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Tablets all round from Age Friendly Limerick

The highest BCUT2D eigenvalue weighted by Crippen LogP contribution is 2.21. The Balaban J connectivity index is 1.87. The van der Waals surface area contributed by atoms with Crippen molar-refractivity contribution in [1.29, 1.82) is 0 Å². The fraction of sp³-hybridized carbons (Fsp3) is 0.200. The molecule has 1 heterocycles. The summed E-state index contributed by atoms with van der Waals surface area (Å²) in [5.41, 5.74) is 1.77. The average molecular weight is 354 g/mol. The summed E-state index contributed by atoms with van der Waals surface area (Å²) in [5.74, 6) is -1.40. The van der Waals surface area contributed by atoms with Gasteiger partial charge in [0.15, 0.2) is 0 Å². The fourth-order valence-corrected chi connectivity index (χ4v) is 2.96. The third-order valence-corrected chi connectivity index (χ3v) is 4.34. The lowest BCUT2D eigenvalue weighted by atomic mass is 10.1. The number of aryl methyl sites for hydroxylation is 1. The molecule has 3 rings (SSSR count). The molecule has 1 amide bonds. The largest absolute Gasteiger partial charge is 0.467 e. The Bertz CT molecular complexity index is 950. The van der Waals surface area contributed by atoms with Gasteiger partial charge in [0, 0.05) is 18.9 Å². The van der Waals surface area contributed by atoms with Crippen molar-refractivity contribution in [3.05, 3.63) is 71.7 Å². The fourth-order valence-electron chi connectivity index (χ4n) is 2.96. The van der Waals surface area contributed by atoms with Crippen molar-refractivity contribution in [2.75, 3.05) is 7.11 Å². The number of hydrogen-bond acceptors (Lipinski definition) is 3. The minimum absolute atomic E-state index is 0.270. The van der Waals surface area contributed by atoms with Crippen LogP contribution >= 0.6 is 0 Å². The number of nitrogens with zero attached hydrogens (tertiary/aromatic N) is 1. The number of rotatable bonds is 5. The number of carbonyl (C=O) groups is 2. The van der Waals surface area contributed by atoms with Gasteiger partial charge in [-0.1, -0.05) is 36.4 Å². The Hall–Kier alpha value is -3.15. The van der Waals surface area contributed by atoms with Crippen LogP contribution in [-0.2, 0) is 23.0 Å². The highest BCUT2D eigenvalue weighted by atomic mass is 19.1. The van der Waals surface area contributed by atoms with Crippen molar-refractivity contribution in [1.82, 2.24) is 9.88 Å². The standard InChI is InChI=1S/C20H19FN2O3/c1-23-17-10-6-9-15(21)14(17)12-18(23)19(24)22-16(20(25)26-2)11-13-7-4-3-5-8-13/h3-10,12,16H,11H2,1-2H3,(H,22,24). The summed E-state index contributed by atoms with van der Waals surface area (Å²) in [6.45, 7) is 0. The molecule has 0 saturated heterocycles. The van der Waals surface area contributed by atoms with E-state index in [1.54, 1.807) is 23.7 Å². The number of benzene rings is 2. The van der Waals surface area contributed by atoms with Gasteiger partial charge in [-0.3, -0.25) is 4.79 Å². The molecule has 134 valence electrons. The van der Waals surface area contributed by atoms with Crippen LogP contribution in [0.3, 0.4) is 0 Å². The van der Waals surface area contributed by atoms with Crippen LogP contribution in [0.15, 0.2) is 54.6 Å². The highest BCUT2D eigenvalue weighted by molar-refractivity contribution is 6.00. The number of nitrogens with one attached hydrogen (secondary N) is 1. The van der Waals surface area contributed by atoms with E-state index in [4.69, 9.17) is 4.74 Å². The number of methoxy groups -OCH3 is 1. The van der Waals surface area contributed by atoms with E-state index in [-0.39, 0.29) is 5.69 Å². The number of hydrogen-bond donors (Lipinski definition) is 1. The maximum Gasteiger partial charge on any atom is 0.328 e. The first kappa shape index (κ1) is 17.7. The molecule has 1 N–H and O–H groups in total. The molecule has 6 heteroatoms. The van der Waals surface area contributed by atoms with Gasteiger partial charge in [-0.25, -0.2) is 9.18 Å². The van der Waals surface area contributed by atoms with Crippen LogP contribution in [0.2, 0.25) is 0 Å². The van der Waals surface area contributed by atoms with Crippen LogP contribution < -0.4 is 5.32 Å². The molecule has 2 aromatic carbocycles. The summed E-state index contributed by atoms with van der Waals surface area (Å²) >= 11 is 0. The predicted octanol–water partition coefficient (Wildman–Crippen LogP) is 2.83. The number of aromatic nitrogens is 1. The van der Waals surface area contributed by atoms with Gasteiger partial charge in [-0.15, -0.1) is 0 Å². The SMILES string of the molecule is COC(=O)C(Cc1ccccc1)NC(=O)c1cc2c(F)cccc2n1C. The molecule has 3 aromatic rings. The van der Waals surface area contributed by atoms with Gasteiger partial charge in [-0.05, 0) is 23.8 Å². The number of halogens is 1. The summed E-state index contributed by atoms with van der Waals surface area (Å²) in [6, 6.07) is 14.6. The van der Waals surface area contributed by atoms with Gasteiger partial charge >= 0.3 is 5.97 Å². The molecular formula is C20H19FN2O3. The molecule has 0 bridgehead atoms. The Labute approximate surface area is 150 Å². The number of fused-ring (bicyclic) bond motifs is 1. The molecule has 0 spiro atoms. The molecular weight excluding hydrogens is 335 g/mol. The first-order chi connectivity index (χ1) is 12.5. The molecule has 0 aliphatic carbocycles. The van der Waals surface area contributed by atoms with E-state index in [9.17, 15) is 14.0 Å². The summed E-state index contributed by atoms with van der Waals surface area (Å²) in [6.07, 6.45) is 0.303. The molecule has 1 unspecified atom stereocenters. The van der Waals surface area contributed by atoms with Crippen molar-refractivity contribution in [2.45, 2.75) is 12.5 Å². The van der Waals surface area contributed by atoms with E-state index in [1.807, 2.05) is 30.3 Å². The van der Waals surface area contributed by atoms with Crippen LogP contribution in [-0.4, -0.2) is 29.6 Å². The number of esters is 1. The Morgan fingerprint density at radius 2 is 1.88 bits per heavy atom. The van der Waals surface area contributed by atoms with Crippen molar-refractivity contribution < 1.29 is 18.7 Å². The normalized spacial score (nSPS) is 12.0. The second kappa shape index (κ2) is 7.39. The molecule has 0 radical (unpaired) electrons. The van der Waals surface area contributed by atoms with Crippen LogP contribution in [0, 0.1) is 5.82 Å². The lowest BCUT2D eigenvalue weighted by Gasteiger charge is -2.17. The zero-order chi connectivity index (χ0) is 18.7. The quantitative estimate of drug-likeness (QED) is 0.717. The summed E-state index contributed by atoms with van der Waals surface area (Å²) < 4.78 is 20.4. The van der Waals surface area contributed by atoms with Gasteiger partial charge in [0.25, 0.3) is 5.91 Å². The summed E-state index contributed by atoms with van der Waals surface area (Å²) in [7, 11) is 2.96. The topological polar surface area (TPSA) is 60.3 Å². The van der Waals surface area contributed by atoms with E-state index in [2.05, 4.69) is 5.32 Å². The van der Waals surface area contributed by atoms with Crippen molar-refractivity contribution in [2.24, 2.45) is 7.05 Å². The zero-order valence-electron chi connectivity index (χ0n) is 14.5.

first_imgLocal backlash over Aer Lingus threat Shannon Airport braced for a devastating blow Linkedin RELATED ARTICLESMORE FROM AUTHOR Housing 37 Compulsory Purchase Orders issued as council takes action on derelict sites TAGSCommunityLimerick City and Countylocal newsNews Facebook Twitter Email Advertisementcenter_img Limerick on Covid watch list Print Mary Cronin, from Croom, Chair of the Limerick and National Network of Older Peoples’ Councils, taking a selfie with Cllr James Collins, Mayor of Limerick City and County.Photo by Diarmuid GreeneWHEN Age Friendly Limerick says “we have a tablet for that” they don’t mean a little bottle of pills.More than 30 older people from across County Limerick have been presented with special electronic tablets as part of a programme to reduce incidents of social isolation and open up a new world of communication.Sign up for the weekly Limerick Post newsletter Sign Up Age Friendly Limerick, which is co-ordinated by Limerick City and County Council, in partnership with Cliffrun Media are delivering the project aimed at reducing levels of social isolation among older people, through the use of the Acorn Tablet.The Acorn is a specialised tablet, tailored to address the needs of seniors in a closed secure network. It opens up a world of relevant online content for seniors, encouraging users to engage and interact at both social and commercial level. Its design is built around five content and application pillars: independence, health, finance, communications and security.Pictured during a workshop hosted by Limerick City and County Council are Claire O’Gorman, Carmel Wilmott and Joan Curtin, all from Newcastle West, Co. Limerick.Photo by Diarmuid GreeneAnd its ease of use will be welcomed by anyone who is not particularly familiar with on-line technology.The interface is simple to navigate, provides easy access to a help button as well as providing remote technical assistance when required.A user can start with only one or two apps loaded and, over time, additional elements can be added according to the users individual preferences.The idea is that by becoming connected to what’s going on in their area, older people will be better able to attend local events or ask for a lift. It will also make it easier to do their online banking, or pay a bill.And they can connect with their children, friends or family members living abroad through SkypeA major element of this project will be engagement between the older people and Transition Year students from Desmond College in Newcastle West.Five intergenerational workshops will connect old and young and provide an opportunity for the younger people to support the older people in the use of technology.Deputy Mayor Michael Collins said: “In a world which is becoming more technology driven, it is important that we support and encourage our older citizens in embracing the digital world.  It is fantastic that we are using technology to help make people fell less isolated.”Age-Friendly Limerick Programme Manager Anne Rizzo, said that the Acorn is a very user friendly tablet, designed to open up a world of digital services for older people and is aimed at encouraging social inclusion, putting people in contact with others in their community and helping them to avail of services and information not otherwise easily accessible to them.Funding has been provided by the Department of Community and Rural Affairs covering the cost of the tablets, including sim card and technical backup for the duration of the programme trial period. WhatsApp TechPost | Episode 9 | Pay with Google, WAZE – the new Google Maps? and Speak don’t Type! Is Aer Lingus taking flight from Shannon? Previous articleLimerick v Tipperary to be televised as eirSport unveil Allianz League coverageNext articleColourful makeover for city rehab unit Bernie Englishhttp://www.limerickpost.ieBernie English has been working as a journalist in national and local media for more than thirty years. She worked as a staff journalist with the Irish Press and Evening Press before moving to Clare. She has worked as a freelance for all of the national newspaper titles and a staff journalist in Limerick, helping to launch the Limerick edition of The Evening Echo. Bernie was involved in the launch of The Clare People where she was responsible for business and industry news. NewsCommunityLocal NewsTablets all round from Age Friendly LimerickBy Bernie English – January 16, 2019 1515 last_img read more